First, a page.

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Rilke: A Life de Wolfgang Leppmann
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Rilke: A Life (original: 1981; edição: 1984)

de Wolfgang Leppmann

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802260,484 (3.5)4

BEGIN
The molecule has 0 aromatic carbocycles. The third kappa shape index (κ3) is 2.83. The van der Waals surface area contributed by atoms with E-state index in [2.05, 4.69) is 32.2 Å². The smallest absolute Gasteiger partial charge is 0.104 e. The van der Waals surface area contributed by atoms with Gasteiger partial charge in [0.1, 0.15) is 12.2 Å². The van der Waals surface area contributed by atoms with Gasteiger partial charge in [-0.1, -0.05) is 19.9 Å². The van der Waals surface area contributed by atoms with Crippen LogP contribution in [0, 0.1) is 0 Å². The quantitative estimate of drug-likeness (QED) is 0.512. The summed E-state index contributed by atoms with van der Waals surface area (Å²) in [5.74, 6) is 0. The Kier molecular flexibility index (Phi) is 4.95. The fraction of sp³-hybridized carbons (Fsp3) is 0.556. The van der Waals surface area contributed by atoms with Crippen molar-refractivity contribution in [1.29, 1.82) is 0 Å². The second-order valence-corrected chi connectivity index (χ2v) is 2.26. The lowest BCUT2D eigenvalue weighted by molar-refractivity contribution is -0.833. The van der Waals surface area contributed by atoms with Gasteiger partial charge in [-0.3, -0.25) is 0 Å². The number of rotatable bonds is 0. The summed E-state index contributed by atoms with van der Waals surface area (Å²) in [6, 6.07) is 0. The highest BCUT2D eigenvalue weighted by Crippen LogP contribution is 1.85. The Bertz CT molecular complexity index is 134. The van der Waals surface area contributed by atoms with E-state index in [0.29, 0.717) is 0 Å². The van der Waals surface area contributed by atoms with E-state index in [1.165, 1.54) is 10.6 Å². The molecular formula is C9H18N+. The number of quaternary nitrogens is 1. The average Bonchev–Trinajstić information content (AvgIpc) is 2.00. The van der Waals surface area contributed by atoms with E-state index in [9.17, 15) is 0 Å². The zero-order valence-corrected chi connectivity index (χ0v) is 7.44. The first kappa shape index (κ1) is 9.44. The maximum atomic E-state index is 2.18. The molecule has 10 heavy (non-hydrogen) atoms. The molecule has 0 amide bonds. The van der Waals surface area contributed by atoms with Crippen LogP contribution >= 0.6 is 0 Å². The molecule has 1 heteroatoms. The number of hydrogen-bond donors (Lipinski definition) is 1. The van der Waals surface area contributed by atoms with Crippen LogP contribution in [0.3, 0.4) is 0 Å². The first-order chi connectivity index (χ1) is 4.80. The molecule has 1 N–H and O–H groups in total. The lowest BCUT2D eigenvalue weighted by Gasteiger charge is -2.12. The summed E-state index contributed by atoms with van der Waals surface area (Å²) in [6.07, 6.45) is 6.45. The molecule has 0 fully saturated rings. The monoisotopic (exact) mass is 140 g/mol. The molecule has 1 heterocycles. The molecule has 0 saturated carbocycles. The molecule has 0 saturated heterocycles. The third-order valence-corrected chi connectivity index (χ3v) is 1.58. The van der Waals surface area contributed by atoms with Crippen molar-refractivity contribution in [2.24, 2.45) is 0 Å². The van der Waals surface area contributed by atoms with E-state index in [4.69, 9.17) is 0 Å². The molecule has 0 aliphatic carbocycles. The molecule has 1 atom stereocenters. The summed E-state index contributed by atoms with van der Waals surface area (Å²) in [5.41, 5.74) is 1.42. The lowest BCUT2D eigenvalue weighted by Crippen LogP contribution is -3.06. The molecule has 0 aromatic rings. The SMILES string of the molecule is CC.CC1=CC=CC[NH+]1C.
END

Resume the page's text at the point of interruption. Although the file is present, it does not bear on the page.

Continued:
The life, the art, the genius of Rainer Maria Rilke - the great poet whose Duino Elegies and Sonnets of Orpheus are among the most celebrated lyric works of the last century, and whose novel, The Notebooks of Malte Laurids Brigge, is a much-beloved masterpiece - are projected in this remarkable full-scale biography. It is a book rich in both detail and insight, bringing into sharp perspective the myriad people, places, events, and ideas that shaped the poet's life and work. We see the young Rene born in 1875 in Prague ... raised as a girl for the first seven years of his life ... then, at age ten, enrolled in military school, but soon found to be physically unsuited to a life of soldiering ... We see Rene, supported by an uncle's bequest, on his own ... studying in Linz, in Munich, in Berlin ... making his strikingly inauspicious literary debut ... and setting off on his first journeys - the start of the nomadic life through which he would become, in effect, a citizen of the world: connected to Germany "only by language", with Russia as his emotional home, his intellectual home in Paris ... We watch him form the two strong attachments that would most deeply and dramatically affect his life ... falling in love with the brilliant and disarmingly impulsive Lou Andreas-SalomÇ (several years older than Rilke, she had earlier rejected Nietzsche's proposal of marriage) ... and, later, in Paris, adopting as his mentor the French sculptor Auguste Rodin ... and we see Rilke form, as well, many other less important but nonetheless strong emotional attachments - his friendships and love affairs with countless women ... and his marriage (about which surprisingly little is known) to the sculptor Clara Westhoff ... We see Rilke entering and moving among the glittering constellation of writers and artists whose life overlapped his own; Tolstoy, Thomas Mann, Hugo von Hofmannsthal, Serge Diaghilev, Gerhart Hauptmann, Arthur Schnitzler, Paul Klee, Stefan George, Hermann Hesse, Paul ValÇry, Balthus, and many others ... And we see, of course, Rilke's work itself, in all its glorious diversity: the early verse, the stories, the plays, the letters. We witness the poet's evolution, his shifts in interest and the growth of his talent, as he brought forth the work that has earned him a lasting place in world letters - his career culminating in one extraordinary week in which he completed the Duino Elegies (ten years in gestation) and also received the "unexpected gift" of the Sonnets to Orpheus. It is the special achievement of this book that it immerses us totally in Rilke's world. As we see and feel what the poet himself saw and felt, we enter also into that interior world of imagination out of which arose some of the greatest poetry of our age.… (mais)